Kant’s categorical imperative as a transitional tool to morality
If the laws of nature were such that the consequences of every action by a human were immediately and fully felt by the doer as if (s)he were the recipient of the action, we would have a largely self-protecting world from the moral point of view.
Alas, the laws of nature were not designed that way :(. I have found that Kant’s categorical imperative to be quite useful in most day-to-day actions I take. In its first form, the categorial imperative states:
“Act only in accordance with that maxim through which you can, at the same time, will that it become a universal law”
Kant gives us a moral litmus test which we can apply to any action we take apriori.
For example, I might feel it is okay to drink and drive, but I wouldn’t want to drive on a road on which every driver were drunk.
I might feel it’s okay to take a stapler home from my office, but if everyone were to do it, the company would have to spend resources to police stationery.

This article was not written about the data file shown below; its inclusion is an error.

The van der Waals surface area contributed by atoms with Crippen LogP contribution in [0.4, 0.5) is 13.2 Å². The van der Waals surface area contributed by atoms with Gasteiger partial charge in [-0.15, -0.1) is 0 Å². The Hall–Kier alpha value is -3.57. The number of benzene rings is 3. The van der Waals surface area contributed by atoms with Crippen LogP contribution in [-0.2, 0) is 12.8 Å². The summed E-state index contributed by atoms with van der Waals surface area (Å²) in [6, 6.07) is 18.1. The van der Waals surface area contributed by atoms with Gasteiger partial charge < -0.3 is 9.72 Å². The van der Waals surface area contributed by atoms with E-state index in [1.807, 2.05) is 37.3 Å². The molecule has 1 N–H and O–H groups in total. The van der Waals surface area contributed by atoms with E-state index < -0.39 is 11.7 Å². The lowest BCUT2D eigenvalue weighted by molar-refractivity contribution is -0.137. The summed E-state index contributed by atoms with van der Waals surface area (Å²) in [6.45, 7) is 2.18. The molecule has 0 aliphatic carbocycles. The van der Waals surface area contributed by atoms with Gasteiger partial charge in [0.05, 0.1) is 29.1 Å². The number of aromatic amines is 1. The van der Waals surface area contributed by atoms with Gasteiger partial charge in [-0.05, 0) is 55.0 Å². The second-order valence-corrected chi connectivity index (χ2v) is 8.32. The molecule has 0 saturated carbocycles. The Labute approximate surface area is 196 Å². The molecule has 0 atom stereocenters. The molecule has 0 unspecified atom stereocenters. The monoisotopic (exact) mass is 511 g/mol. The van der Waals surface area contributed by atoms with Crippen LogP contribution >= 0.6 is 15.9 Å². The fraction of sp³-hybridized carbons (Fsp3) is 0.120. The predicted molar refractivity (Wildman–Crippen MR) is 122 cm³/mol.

I might feel I can commit adultery and not inform my spouse, but I may not be okay if my spouse (who is part of the universe) did the same.
I might feel it is okay to consume shark fin soup or foie gras, but …
I know that there is plenty of criticism of the CI, because it may not apply to all situations. For example, Schopenhauer’s criticism was that the CI’s first form above can be reduced to the egoistic principle that “I shouldn’t do to others what I don’t want to be done to me.” This is where the CI’s second form, which talks about the wider scope of all humanity helps:
“Act in such a way that you treat humanity, whether in your own person or in the person of any other, never merely as a means to an end, but always at the same time as an end”.
In my own moral foundation, I would replace humanity above with all living beings.
Rather than academically arguing based on loopholes against the universal applicability of the CI, we should recognize that such limitations apply to all moral foundations.
Notwitstanding all the criticism heaped upon it, I find it a very simple and useful transitionary tool which has started to help take me from the world of pure intention and talk (“I want to become a more moral person”) to the world of practice. It offers a stepping stone to the world of increased moral action, from where each of us can further refine our moral framework for life.